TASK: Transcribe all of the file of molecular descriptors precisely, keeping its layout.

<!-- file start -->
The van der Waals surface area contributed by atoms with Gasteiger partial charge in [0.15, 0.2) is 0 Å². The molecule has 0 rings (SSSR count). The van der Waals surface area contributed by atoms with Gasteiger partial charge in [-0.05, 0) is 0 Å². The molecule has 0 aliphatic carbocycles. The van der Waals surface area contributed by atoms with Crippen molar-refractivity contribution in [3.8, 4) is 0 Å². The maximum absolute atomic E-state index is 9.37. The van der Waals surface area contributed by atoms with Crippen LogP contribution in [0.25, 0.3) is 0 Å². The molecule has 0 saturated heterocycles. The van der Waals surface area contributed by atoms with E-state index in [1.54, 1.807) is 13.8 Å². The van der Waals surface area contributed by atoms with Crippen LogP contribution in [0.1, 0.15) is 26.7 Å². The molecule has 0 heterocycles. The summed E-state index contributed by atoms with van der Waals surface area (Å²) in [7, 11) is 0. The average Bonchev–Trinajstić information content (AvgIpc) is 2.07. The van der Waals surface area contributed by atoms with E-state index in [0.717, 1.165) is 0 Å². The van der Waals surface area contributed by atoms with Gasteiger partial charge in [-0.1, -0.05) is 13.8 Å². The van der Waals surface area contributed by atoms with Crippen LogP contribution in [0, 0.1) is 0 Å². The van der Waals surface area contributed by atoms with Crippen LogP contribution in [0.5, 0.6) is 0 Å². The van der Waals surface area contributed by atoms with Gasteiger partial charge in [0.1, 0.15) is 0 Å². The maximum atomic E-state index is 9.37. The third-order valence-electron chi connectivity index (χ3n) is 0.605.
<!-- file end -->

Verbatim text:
The van der Waals surface area contributed by atoms with Gasteiger partial charge in [0.15, 0.2) is 0 Å². The molecule has 0 rings (SSSR count). The van der Waals surface area contributed by atoms with Gasteiger partial charge in [-0.05, 0) is 0 Å². The molecule has 0 aliphatic carbocycles. The van der Waals surface area contributed by atoms with Crippen molar-refractivity contribution in [3.8, 4) is 0 Å². The maximum absolute atomic E-state index is 9.37. The van der Waals surface area contributed by atoms with Crippen LogP contribution in [0.25, 0.3) is 0 Å². The molecule has 0 saturated heterocycles. The van der Waals surface area contributed by atoms with E-state index in [1.54, 1.807) is 13.8 Å². The van der Waals surface area contributed by atoms with Crippen LogP contribution in [0.1, 0.15) is 26.7 Å². The molecule has 0 heterocycles. The summed E-state index contributed by atoms with van der Waals surface area (Å²) in [7, 11) is 0. The average Bonchev–Trinajstić information content (AvgIpc) is 2.07. The van der Waals surface area contributed by atoms with E-state index in [0.717, 1.165) is 0 Å². The van der Waals surface area contributed by atoms with Gasteiger partial charge in [-0.1, -0.05) is 13.8 Å². The van der Waals surface area contributed by atoms with Crippen LogP contribution in [0, 0.1) is 0 Å². The van der Waals surface area contributed by atoms with Crippen LogP contribution in [0.5, 0.6) is 0 Å². The van der Waals surface area contributed by atoms with Gasteiger partial charge in [0.1, 0.15) is 0 Å². The maximum atomic E-state index is 9.37. The third-order valence-electron chi connectivity index (χ3n) is 0.605.